• Effect: The effect of the speech could be positive if the CEO effectively communicates the potential for growth and improved profitability with the new strategy. Shareholders might be inspired to support the plan.
  • Occasion: The occasion is the shareholder meeting where the CEO presents the new strategy. The timing and context of the presentation influence how receptive shareholders are to the message.

Advertising Campaign

Consider an advertising campaign for a luxury perfume brand. The campaign aims to persuade consumers to associate the brand with sophistication and elegance.

  • Speaker: In this case, the brand itself is the speaker. The brand’s credibility (ethos) is established through its reputation for high-quality products and celebrity endorsements.
  • Speech: The advertising message showcases the perfume’s unique blend of rare ingredients and its connection to luxury and exclusivity. The use of descriptive language appeals to the audience’s senses (pathos).
  • Audience: Consumers passively receive the advertising message through various media channels. The emotional appeal and aspirational imagery aim to create a positive emotional response.
  • Effect: The effect of the campaign is measured by consumer perception, brand recognition, and ultimately, sales. A successful campaign would lead to increased brand loyalty and consumer purchases.
  • Occasion: The occasion is the launch of the advertising campaign. The timing of the campaign’s release and its alignment with relevant events or seasons can impact its effectiveness.

Employee Town Hall

In an employee town hall meeting, the company’s CEO addresses employees about upcoming changes in the organization’s structure and policies.

  • Speaker: The CEO is the speaker who aims to gain employees’ understanding and support for the changes. The CEO’s credibility (ethos) and ability to empathize with employees contribute to their persuasive impact.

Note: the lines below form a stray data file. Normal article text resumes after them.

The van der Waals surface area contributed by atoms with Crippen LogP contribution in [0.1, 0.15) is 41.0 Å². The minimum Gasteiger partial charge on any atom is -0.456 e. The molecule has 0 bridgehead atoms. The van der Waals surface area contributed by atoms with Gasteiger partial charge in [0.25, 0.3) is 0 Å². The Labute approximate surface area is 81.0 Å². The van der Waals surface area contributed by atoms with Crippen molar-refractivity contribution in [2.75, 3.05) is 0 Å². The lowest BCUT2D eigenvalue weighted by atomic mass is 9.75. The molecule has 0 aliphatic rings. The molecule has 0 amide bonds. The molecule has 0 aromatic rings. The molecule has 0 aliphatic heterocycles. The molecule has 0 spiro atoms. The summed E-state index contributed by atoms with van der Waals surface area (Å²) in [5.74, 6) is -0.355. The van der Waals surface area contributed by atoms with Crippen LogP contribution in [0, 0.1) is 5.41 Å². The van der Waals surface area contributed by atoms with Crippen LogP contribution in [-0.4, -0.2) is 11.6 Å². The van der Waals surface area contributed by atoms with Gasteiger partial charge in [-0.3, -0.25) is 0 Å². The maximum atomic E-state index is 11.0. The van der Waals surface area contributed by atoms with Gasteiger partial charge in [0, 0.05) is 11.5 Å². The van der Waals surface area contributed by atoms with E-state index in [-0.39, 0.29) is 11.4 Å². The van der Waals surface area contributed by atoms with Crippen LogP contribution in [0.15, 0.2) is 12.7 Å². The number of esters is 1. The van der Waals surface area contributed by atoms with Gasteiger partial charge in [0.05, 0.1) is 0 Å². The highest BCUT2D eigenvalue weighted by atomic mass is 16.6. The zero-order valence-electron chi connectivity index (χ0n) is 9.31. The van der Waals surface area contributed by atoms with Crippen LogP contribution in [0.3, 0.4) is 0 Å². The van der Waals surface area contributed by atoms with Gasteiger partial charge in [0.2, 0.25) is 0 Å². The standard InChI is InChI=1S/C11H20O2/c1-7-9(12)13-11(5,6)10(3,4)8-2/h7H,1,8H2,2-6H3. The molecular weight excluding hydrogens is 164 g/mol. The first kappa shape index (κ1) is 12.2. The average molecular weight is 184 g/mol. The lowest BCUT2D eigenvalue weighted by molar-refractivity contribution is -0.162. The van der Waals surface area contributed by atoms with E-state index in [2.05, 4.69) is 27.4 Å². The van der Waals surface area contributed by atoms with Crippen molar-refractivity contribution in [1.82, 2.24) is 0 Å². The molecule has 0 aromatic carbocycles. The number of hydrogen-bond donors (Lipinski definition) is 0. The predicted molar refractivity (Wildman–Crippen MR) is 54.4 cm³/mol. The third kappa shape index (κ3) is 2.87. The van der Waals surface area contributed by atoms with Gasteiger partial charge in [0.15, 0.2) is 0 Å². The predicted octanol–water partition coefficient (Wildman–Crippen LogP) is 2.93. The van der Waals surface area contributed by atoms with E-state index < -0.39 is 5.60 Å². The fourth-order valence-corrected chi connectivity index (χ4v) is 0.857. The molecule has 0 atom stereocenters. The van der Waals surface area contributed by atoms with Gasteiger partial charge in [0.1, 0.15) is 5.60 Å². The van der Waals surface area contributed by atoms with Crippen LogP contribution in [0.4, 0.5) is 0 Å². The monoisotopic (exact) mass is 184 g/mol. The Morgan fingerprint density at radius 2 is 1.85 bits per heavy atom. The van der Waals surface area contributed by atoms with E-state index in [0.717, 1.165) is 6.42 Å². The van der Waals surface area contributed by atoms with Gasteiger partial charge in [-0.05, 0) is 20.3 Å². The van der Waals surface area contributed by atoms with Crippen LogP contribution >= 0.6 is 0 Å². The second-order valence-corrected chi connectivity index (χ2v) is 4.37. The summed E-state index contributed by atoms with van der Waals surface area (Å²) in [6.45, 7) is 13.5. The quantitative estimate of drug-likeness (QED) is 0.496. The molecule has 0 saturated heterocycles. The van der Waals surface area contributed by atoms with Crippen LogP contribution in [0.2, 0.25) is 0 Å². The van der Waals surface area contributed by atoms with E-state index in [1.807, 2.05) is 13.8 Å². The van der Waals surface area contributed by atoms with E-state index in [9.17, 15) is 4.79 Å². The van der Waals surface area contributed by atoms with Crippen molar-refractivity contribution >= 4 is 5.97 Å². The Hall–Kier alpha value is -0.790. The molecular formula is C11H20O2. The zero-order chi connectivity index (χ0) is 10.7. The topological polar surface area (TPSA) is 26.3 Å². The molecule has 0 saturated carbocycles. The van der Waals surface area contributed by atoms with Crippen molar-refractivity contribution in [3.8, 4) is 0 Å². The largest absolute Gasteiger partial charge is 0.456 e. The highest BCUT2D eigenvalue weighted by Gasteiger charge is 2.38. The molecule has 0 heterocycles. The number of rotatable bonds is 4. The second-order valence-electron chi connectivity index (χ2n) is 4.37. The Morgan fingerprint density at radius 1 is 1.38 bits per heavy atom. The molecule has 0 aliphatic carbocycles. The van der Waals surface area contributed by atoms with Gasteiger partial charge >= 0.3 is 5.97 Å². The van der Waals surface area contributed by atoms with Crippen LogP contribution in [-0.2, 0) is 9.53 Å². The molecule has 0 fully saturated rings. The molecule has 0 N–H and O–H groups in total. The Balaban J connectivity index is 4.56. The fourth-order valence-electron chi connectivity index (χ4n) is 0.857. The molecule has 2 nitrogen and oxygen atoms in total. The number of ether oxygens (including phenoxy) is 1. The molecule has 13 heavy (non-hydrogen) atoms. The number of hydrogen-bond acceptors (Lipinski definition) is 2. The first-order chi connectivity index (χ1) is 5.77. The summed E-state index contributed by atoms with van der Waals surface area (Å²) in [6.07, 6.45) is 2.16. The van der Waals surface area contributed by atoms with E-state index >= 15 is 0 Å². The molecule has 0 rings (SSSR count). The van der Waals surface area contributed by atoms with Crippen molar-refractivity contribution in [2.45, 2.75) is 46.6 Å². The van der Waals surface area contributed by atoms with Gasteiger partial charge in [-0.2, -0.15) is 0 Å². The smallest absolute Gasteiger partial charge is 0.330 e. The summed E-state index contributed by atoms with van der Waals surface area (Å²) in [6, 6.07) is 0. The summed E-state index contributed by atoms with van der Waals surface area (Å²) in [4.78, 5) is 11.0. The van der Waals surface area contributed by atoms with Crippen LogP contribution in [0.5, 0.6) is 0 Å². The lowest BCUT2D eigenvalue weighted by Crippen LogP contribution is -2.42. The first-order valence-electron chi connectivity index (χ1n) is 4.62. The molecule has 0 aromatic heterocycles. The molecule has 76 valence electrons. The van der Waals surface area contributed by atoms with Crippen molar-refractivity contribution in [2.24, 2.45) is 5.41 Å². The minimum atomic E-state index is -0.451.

• Speech: The CEO explains the reasons behind the changes, how they will benefit the company, and how employees’ roles may be affected. Logical reasoning (logos) is used to justify the decisions, and the CEO acknowledges potential concerns and uncertainties (pathos).
  • Audience: Employees passively listen to the CEO’s message. Their emotional response and understanding of the changes will influence their level of acceptance and engagement.
  • Effect: The effect of the town hall meeting will be reflected in employee morale, attitude towards the changes, and willingness to adapt. A successful presentation would result in employees feeling informed and motivated.
  • Occasion: The occasion is the town hall meeting where the CEO addresses the employees. The timing of the meeting and the CEO’s ability to address potential resistance can impact the success of the communication.

Product Launch Event

During the launch event of a new smartphone, the company’s spokesperson delivers a presentation to a room full of journalists, tech enthusiasts, and potential customers.

  • Speaker: The spokesperson is responsible for introducing the new smartphone and generating excitement among the audience. Their expertise in technology and charisma contribute to their credibility (ethos).
  • Speech: The presentation highlights the innovative features of the smartphone, its advanced technology, and its potential to enhance users’ lives. Logical explanations (logos) of the smartphone’s capabilities are combined with emotionally appealing narratives (pathos).